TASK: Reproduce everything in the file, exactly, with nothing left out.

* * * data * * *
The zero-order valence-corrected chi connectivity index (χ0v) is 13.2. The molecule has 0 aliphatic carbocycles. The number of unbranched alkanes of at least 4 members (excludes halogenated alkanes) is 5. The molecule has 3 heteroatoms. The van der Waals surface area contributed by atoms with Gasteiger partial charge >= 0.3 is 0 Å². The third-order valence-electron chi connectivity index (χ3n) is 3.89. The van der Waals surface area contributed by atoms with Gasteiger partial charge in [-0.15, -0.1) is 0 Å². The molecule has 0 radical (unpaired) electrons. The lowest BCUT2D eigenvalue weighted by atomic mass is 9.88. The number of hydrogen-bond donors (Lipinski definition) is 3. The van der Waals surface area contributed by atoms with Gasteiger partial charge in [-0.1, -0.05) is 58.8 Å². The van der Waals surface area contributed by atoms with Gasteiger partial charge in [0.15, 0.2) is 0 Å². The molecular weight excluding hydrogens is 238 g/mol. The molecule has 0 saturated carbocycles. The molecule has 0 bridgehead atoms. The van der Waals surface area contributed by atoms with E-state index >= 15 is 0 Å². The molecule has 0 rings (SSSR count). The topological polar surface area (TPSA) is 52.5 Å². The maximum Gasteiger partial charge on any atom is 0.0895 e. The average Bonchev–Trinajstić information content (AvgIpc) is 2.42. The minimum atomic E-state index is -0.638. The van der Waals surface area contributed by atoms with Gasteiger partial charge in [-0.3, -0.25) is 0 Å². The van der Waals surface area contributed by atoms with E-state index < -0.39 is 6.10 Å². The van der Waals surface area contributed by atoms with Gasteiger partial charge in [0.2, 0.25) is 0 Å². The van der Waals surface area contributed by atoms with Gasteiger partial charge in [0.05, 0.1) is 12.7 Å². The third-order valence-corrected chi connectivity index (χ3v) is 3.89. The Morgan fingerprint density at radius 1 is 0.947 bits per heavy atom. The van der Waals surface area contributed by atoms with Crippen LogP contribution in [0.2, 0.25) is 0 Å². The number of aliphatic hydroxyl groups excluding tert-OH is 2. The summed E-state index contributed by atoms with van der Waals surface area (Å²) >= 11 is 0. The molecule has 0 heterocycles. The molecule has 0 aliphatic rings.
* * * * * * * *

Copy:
The zero-order valence-corrected chi connectivity index (χ0v) is 13.2. The molecule has 0 aliphatic carbocycles. The number of unbranched alkanes of at least 4 members (excludes halogenated alkanes) is 5. The molecule has 3 heteroatoms. The van der Waals surface area contributed by atoms with Gasteiger partial charge >= 0.3 is 0 Å². The third-order valence-electron chi connectivity index (χ3n) is 3.89. The van der Waals surface area contributed by atoms with Gasteiger partial charge in [-0.15, -0.1) is 0 Å². The molecule has 0 radical (unpaired) electrons. The lowest BCUT2D eigenvalue weighted by atomic mass is 9.88. The number of hydrogen-bond donors (Lipinski definition) is 3. The van der Waals surface area contributed by atoms with Gasteiger partial charge in [-0.1, -0.05) is 58.8 Å². The van der Waals surface area contributed by atoms with Gasteiger partial charge in [0.15, 0.2) is 0 Å². The molecular weight excluding hydrogens is 238 g/mol. The molecule has 0 saturated carbocycles. The molecule has 0 bridgehead atoms. The van der Waals surface area contributed by atoms with E-state index >= 15 is 0 Å². The molecule has 0 rings (SSSR count). The topological polar surface area (TPSA) is 52.5 Å². The maximum Gasteiger partial charge on any atom is 0.0895 e. The average Bonchev–Trinajstić information content (AvgIpc) is 2.42. The minimum atomic E-state index is -0.638. The van der Waals surface area contributed by atoms with Gasteiger partial charge in [-0.3, -0.25) is 0 Å². The van der Waals surface area contributed by atoms with E-state index < -0.39 is 6.10 Å². The van der Waals surface area contributed by atoms with Gasteiger partial charge in [0.2, 0.25) is 0 Å². The van der Waals surface area contributed by atoms with Gasteiger partial charge in [0.05, 0.1) is 12.7 Å². The third-order valence-corrected chi connectivity index (χ3v) is 3.89. The Morgan fingerprint density at radius 1 is 0.947 bits per heavy atom. The van der Waals surface area contributed by atoms with Crippen LogP contribution in [0.2, 0.25) is 0 Å². The number of aliphatic hydroxyl groups excluding tert-OH is 2. The summed E-state index contributed by atoms with van der Waals surface area (Å²) >= 11 is 0. The molecule has 0 heterocycles. The molecule has 0 aliphatic rings.